Sunday, July 11, 2010


Henry Miller

With the 1934 publication of Tropic of Cancer in France, Henry Miller made his debut as a major writer on the world stage.  In the United States, however, the book was declared  obscene, and no publisher dared to publish or market it for twenty-seven years.  Sadly, the much-trumpeted constitutional right of free speech offered Miller no protection, at least initially, from the puritanical obsessions that were ingrained in American culture during that period.

Ironically, as one might have expected, the American ban on Tropic of Cancer served only to enhance Miller's reputation, both here and abroad.  The Saturday Review of Literature called Miller "the largest force lately risen on the horizon of American letters;" Ezra Pound announced that the world, at last, had "an unprintable book that is fit to read;" and George Orwell claimed -- perhaps excessively -- that Miller was "the only imaginative prose-writer of the slightest value who has appeared among the English-speaking races for some years past."

To its everlasting credit, Grove Press finally mustered the courage to publish Tropic of Cancer in 1961, knowing full well that the company would be charged with violations of state and federal obscenity laws. When the charges were filed, Grove devoted considerable time and money in the defense of Miller's constitutional rights of freedom of speech and expression.  While the lower courts were not sympathetic with Grove's assertions,  Miller's position was finally vindicated in 1964 when the  Supreme Court ruled that Tropic of Cancer was not obscene, but was instead a legitimate work of literature.  Unfortunately, however, the damage to Miller's reputation had already been done. Even to this day, Miller's name is often associated with hedonism and obscenity, especially among those who have never taken the time to read a broad sampling of his writings.

In The Books in My Life, Miller said this about his works and his life:
What were the subjects which formed my style, my character, my approach to life.  Broadly these: The love of life itself, the pursuit of truth, wisdom and understanding, mystery, the power of language, the antiquity and glory of man, eternality, the purpose of existence, the oneness of everything, self-liberation, the brotherhood of man, the meaning of love, the relation of sex to love, the enjoyment of sex, humor, oddities, and eccentricities in all life's aspects, travel, adventure, discovery, prophecy, magic (white and black), art, games, confessions, revelations, mysticism, more particularly the mystics themselves, the varieties of faith and worship, the marvelous in all realms and under all aspects, for there is only the marvelous and nothing but the marvelous.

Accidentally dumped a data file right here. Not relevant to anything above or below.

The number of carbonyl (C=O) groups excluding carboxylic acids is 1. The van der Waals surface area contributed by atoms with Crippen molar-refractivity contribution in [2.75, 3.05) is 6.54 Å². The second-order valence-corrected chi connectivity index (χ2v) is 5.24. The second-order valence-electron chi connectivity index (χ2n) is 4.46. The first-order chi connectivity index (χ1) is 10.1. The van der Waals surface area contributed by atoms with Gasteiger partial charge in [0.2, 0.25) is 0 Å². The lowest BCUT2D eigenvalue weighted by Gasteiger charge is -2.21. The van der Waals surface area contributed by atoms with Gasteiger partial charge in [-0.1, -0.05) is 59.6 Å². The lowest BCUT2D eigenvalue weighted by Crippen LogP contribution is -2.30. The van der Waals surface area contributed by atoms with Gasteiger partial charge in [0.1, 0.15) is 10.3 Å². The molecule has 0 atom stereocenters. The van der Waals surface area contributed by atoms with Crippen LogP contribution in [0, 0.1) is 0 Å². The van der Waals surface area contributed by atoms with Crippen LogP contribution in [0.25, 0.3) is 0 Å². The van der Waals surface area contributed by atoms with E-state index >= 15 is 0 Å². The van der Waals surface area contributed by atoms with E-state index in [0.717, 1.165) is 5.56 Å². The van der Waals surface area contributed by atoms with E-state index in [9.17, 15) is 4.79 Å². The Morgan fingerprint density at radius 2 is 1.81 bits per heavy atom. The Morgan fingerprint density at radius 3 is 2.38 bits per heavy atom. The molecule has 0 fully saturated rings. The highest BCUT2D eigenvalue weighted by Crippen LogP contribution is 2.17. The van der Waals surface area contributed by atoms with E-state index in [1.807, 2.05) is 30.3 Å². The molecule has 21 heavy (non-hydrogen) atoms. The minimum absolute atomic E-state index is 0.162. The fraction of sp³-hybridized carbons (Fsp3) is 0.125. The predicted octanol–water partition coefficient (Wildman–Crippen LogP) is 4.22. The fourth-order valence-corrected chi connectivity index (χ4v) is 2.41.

According to my count, Miller has identified over thirty subjects that underpinned his work, and, interestingly, only two involve sex.  It is the fear of sexual content, however, that has kept so many potential readers from considering the extraordinary works of this fine and gifted writer.  And for those who continue to be somewhat apprehensive about  Tropic of Cancer, it is worth noting that the autobiographical novel was on Time magazine's 2005 list of the best English-language novels published between 1923 and 2005.

Set forth below are some brief excerpts from Miller's writing.  Hopefully, these excerpts  will illustrate the scope of his interests and encourage readers to reconsider some of his work.

On Acceptance --
Life, as we all know, is conflict, and man, being part of life, is himself an expression of conflict.  If he recognizes the fact and accepts it, he is apt, despite the conflict, to know peace and to enjoy it.  But to arrive at this end, which is only a beginning (for we haven't begun to live yet!), man has got to learn the doctrine of acceptance, that is, of unconditional surrender, which is love.
        The Wisdom of the Heart
This doctrine of acceptance, the most difficult yet simple of all the radical ideas man has proposed to himself, embodies the understanding that the world is made up of conflicting members in all stages of evolution and devolution, that good and evil co-exist even though the one be but the shadow of the other, and that the world, for all it ills and shortcomings, was made for our enjoyment.
        Stand Still Like a Hummingbird

On Solitude --
Only when we are truly alone does the fullness and richness of life reveal itself to us.
        Big Sur and the Oranges of Hieronymus Bosch

On Trust --